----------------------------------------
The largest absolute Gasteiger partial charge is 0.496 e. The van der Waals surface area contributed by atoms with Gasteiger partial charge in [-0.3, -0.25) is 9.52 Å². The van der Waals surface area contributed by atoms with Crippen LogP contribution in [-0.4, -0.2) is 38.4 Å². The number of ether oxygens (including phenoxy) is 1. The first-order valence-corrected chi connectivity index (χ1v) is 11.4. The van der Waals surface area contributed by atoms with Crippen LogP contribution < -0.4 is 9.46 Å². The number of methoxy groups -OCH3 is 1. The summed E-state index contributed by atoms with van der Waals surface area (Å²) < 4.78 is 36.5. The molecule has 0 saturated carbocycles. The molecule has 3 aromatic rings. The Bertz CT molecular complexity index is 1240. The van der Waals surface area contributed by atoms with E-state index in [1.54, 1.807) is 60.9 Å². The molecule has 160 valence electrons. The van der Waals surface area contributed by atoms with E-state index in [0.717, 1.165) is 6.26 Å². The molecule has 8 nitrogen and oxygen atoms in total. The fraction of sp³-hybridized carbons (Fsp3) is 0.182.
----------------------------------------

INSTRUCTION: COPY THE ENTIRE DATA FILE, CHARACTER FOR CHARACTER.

The largest absolute Gasteiger partial charge is 0.496 e. The van der Waals surface area contributed by atoms with Gasteiger partial charge in [-0.3, -0.25) is 9.52 Å². The van der Waals surface area contributed by atoms with Crippen LogP contribution in [-0.4, -0.2) is 38.4 Å². The number of ether oxygens (including phenoxy) is 1. The first-order valence-corrected chi connectivity index (χ1v) is 11.4. The van der Waals surface area contributed by atoms with Crippen LogP contribution < -0.4 is 9.46 Å². The number of methoxy groups -OCH3 is 1. The summed E-state index contributed by atoms with van der Waals surface area (Å²) < 4.78 is 36.5. The molecule has 0 saturated carbocycles. The molecule has 3 aromatic rings. The Bertz CT molecular complexity index is 1240. The van der Waals surface area contributed by atoms with E-state index in [1.54, 1.807) is 60.9 Å². The molecule has 160 valence electrons. The van der Waals surface area contributed by atoms with E-state index in [0.717, 1.165) is 6.26 Å². The molecule has 8 nitrogen and oxygen atoms in total. The fraction of sp³-hybridized carbons (Fsp3) is 0.182.